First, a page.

WHEELING, W.Va. -- A West Virginia radiologist and two Pennsylvania attorneys who were involved in thousands of asbestos lawsuits have been found guilty of civil racketeering for conspiring to fabricate claims against CSX Transportation.
The Wheeling jury on Thursday ordered Pittsburgh attorneys Robert Peirce and Louis Raimond and Bridgeport radiologist Ray Harron to pay CSX more than $429,000, which could be tripled because they were convicted of civil racketeering charges. They also were found guilty of conspiracy and fraud.
"It was clear from this verdict that the jury refused to endorse cheating in lawsuits,'' said Huntington attorney Marc Williams, who helped represent CSX.
Peirce filed more than 14,000 asbestos cases against Jacksonville, Fla.-based CSX. Harron diagnosed tens of thousands of asbestos claims for the attorneys.
Harron's diagnoses were first called into question in 2005 by a judge in Texas that heard cases involving the lung disease silicosis. CSX filed its lawsuit later that year, claiming Kentucky railroad worker Earl Baylor was fraudulently diagnosed with asbestosis.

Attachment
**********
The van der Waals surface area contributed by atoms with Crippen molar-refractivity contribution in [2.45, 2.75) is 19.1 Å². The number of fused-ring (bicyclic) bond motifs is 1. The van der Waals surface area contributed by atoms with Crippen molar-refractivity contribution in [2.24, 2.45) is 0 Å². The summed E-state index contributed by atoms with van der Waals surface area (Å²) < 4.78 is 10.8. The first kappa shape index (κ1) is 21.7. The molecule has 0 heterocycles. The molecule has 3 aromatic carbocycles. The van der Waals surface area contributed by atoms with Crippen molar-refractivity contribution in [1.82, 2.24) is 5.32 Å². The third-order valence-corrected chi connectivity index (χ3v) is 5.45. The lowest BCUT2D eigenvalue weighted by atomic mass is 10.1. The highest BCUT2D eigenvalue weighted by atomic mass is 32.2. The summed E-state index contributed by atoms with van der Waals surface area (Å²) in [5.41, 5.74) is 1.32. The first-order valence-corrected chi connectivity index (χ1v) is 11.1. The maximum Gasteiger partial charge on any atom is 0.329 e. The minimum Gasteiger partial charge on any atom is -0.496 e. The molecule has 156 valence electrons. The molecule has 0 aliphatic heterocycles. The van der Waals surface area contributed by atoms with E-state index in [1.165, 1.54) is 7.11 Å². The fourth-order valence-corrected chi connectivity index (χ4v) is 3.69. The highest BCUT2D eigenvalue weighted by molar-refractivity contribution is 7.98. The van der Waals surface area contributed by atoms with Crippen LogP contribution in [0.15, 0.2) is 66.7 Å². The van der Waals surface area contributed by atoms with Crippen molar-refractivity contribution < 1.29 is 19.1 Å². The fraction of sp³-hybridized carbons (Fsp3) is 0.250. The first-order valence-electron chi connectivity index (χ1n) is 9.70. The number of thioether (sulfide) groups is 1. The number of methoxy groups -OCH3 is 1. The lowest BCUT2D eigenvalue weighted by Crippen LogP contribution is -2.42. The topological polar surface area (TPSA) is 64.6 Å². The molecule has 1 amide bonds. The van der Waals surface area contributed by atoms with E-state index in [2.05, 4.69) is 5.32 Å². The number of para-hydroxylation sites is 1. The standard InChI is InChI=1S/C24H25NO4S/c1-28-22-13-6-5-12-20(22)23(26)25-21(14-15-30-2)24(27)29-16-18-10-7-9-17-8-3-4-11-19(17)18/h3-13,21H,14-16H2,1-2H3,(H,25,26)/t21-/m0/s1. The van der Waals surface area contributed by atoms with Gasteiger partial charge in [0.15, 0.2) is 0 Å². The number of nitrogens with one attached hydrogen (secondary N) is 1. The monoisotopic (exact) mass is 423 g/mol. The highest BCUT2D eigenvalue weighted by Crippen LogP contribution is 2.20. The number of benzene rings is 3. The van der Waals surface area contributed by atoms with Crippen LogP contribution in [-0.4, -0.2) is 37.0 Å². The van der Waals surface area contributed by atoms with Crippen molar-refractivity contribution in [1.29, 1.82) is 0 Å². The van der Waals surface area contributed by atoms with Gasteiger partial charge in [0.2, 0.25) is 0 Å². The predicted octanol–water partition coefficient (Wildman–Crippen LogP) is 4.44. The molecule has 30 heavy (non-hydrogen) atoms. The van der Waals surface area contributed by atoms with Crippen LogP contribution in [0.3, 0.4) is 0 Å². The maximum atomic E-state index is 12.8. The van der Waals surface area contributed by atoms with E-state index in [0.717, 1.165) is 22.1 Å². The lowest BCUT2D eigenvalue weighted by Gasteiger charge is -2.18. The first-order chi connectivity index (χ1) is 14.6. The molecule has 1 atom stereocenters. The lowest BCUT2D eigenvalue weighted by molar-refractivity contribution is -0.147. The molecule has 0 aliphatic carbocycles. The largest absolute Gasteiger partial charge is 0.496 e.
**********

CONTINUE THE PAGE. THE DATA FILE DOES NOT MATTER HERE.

At the trial, which began Dec. 11, CSX attorneys argued that Harron had initially found hundreds of patients clear of asbestosis, but later switched his diagnosis. It presented 11 of those cases.
Peirce defended his aggressive filing of asbestos claims, saying that CSX could only claim that 11 out of the thousands his firm had filed were without any reasonable basis. He presented radiologists and other witnesses who testified the X-rays in those 11 cases were consistent with asbestosis and that "we not only had a reasonable basis to file the lawsuits but we were obligated to do so,'' he said.
"We are convinced the jury got it wrong and we strongly disagree with the verdict, but as lawyers we recognize and respect the jury system and legal process,'' Peirce said in a statement.
Attorneys for Raimond and Harron did not immediately return telephone messages seeking comment.
The case was thrown out in 2009 when a federal judge ruled that the statute of limitations had expired. But a federal appeals court in Virginia reinstated it the following year.
The verdict marked the second time this year that attorneys have been convicted for committing fraud during asbestos lawsuits. Mississippi lawyers William Guy and Thomas Brock had sued Montreal-based Canadian National Railway Co., or CN, on behalf of nearly 170 former employees who claimed asbestos made them sick. The railroad company later sued, claiming the lawyers knew that at least two of their clients lied about being involved in an earlier asbestos case.